Watch as NASA's Artemis 1 Orion spacecraft leaves lunar orbit today (Dec. 1)

NASA's Artemis 1 Orion spacecraft will depart lunar orbit on Thursday afternoon (Dec. 1), and you can watch the action live.

The uncrewed Orion is scheduled to perform a crucial 105-second engine burn on Thursday at 4:54 p.m. EST (2154 GMT), which will send the capsule out of orbit around the moon and mark the beginning of its long journey back to Earth. 

NASA will provide coverage of the milestone live, beginning at 4:30 p.m. EST (2130 GMT). Watch it live here at Space.com or directly via the space agency (opens in new tab).

In photos: Amazing views of NASA's Artemis 1 moon rocket debut

Orion launched atop a Space Launch System (SLS) rocket on Nov. 16, kicking off NASA's highly anticipated Artemis 1 mission. 

As its name suggests, Artemis 1 is the first flight in NASA's Artemis program, which aims to establish a crewed base near the lunar south pole by the end of the 2020s.

Artemis 1 is a shakeout cruise for both Orion and the SLS, a way to demonstrate that both vehicles are ready to carry astronauts into deep space. If all goes well with the current mission, Artemis 2 will send astronauts around the moon in 2024 and Artemis 3 will put boots on the lunar surface a year or so later.

And things have been going well so far; the SLS did its job on Nov. 16, and Orion has been checking off boxes ever since. One of the most important milestones was insertion into a distant retrograde orbit (DRO) around the moon, which the spacecraft achieved with an engine burn on Nov. 25.

On Wednesday (Nov. 30), the Artemis 1 team held a meeting to determine whether or not Orion is ready to leave DRO, and the result was unanimous.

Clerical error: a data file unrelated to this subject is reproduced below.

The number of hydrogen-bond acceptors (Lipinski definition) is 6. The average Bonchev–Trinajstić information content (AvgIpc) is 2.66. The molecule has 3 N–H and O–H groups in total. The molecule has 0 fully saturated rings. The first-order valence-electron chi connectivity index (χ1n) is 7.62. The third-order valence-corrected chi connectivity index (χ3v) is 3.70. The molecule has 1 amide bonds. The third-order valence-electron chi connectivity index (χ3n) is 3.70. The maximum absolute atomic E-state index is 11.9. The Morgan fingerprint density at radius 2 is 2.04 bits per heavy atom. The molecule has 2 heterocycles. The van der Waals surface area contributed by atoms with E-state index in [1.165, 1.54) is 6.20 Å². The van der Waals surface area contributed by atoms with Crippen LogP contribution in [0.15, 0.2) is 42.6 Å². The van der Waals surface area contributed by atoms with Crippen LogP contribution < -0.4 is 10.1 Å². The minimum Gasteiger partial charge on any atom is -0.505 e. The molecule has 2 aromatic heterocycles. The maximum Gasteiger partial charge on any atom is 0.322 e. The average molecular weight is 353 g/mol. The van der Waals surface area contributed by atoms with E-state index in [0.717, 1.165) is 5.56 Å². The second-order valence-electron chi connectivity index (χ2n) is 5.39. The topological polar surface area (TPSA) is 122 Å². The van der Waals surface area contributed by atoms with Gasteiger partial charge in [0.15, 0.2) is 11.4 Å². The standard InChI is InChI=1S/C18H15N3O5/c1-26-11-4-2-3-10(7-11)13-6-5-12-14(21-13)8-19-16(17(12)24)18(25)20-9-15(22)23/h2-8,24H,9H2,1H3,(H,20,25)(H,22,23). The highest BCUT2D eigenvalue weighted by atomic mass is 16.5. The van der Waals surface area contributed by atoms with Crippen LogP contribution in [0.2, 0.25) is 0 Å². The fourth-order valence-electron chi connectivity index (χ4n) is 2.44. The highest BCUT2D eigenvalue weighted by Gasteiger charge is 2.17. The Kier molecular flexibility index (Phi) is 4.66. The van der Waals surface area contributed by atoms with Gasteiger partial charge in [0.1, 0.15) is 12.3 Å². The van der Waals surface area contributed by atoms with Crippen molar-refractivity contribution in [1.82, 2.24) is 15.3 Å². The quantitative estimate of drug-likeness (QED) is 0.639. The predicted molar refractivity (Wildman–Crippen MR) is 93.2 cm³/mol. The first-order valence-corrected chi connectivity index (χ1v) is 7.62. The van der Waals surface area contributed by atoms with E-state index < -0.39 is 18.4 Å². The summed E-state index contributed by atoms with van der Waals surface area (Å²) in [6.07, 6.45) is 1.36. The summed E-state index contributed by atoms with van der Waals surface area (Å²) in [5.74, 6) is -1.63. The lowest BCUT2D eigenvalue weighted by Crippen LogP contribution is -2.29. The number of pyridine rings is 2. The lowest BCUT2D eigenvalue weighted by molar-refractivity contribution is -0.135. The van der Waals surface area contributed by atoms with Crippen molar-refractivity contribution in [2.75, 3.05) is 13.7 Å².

"All of our mission management team members polled go for returning Orion back to the Earth," Artemis mission manager Mike Sarafin said during a press conference on Wednesday evening.

So Orion's time in DRO will come to an end on Thursday. The capsule will still have a fair bit of spaceflying ahead of it, however: Orion isn't scheduled to land on its home planet until Dec. 11.

On that day, the spacecraft will splash down under parachutes in the Pacific Ocean off the coast of California. NASA and the U.S. Navy are already training for the homecoming, practicing the recovery operation that will wrap up the Artemis 1 mission.

Mike Wall is the author of "Out There (opens in new tab)" (Grand Central Publishing, 2018; illustrated by Karl Tate), a book about the search for alien life. Follow him on Twitter @michaeldwall (opens in new tab). Follow us on Twitter @Spacedotcom (opens in new tab) or Facebook (opens in new tab).

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Mike Wall
Senior Space Writer

Michael Wall is a Senior Space Writer with Space.com (opens in new tab) and joined the team in 2010. He primarily covers exoplanets, spaceflight and military space, but has been known to dabble in the space art beat. His book about the search for alien life, "Out There," was published on Nov. 13, 2018. Before becoming a science writer, Michael worked as a herpetologist and wildlife biologist. He has a Ph.D. in evolutionary biology from the University of Sydney, Australia, a bachelor's degree from the University of Arizona, and a graduate certificate in science writing from the University of California, Santa Cruz. To find out what his latest project is, you can follow Michael on Twitter.

  • Unclear Engineer
    It would be nice if this article explains why it will be 11 days before the capsule splashes down on Earth. It seems that at least this mission is using gravity assist from the Moon, both going there and coming back. Is that the planned concept for later missions to the surface, or will those be shorter duration flights to/from?
    Reply